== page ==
I'm making up these statistics, but this is how it appears to me. Every New Year's Day in America:
25% of the people resolve to lose weight.
25% of the people who have managed to keep their weight at a proper level all their lives ask themselves, "Why do these idiots let their weight get so out of control?" And yet, many in this group wish the best for the dieters, cheering them on from the sidelines. I always appreciate that.
The other 50% of the (usually overweight) people say, "Why do they bother? They're just going to fizzle out in a few weeks and gain the weight back again. Not me! I only live once, and I'm going to eat what I like!"
We see them, one by one, succumb to diabetes and heart problems and strokes.
I've been in that 50% group a few times. This year, though, Cliff and I are in the bunch of fatties losing weight. The memory of Cliff's open heart surgery in July of 2006 motivates me more than anything else. I'm not ready to be a widow yet.
I didn't make a New Year's resolution, just so you know; this simply happens to be a good time to start, what with all the holiday gluttony behind us.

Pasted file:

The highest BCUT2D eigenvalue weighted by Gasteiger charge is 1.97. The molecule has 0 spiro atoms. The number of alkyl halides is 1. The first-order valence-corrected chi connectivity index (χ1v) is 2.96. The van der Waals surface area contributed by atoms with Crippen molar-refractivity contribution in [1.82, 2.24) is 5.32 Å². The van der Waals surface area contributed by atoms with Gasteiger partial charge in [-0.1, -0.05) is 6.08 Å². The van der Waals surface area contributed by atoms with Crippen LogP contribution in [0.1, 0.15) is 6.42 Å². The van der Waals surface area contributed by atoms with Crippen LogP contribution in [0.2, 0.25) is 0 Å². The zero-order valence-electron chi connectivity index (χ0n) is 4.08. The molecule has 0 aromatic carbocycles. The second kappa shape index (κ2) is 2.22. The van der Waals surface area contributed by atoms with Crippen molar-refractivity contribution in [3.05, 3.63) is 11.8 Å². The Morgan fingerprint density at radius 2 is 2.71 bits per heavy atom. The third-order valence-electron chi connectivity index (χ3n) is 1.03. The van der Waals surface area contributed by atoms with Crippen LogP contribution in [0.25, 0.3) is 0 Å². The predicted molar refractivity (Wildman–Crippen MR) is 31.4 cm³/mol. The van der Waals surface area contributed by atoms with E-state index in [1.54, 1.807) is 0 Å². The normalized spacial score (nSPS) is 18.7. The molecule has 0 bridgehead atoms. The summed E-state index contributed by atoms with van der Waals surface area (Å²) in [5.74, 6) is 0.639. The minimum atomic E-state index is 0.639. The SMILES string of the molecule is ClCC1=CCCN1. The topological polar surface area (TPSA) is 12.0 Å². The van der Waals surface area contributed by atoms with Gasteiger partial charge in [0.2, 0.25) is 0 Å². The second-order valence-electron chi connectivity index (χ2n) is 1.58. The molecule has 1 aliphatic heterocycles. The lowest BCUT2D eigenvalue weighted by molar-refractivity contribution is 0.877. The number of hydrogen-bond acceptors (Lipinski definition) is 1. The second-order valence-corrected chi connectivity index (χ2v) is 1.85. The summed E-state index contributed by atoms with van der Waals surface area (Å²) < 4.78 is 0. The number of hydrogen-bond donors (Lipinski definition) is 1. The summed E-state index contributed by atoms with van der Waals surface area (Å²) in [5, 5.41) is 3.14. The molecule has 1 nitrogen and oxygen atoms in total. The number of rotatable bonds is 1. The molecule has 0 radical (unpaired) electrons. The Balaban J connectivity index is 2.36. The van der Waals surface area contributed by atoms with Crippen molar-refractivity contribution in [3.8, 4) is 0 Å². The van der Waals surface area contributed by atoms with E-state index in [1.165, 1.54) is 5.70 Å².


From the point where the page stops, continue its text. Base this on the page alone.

I think the longest we ever maintained our weights at an acceptable level was two years. Wouldn't it make sense to step on the scales weekly and, if I see I've gained two pounds, take it off right then? Of course it would. I don't know why I don't do that.
Why do we keep trying, when we always fail eventually?
I used to smoke. I took up the nasty habit when I was twenty-one, and finally quit for good somewhere in my thirties. But before that, I quit at least two dozen times, only to start smoking again. Each time I tried to quit was harder than the previous time, but I finally won the battle.
Failure isn't final.
Now, the trouble with losing weight is that you can't just quit eating, the way a person quits smoking. Temptation is everywhere, even at home. We are eating the food that's good for us, but it's very easy just to have another little helping because it's so GOOD.
So yeah, I'm trying again, which means Cliff is too. I may go to my grave fat, but I hope I never stop trying. And I hope I keep my smart remarks to myself when those around me decide to take the weight off for the umpteenth time, because this pot has no excuse for calling the kettle black.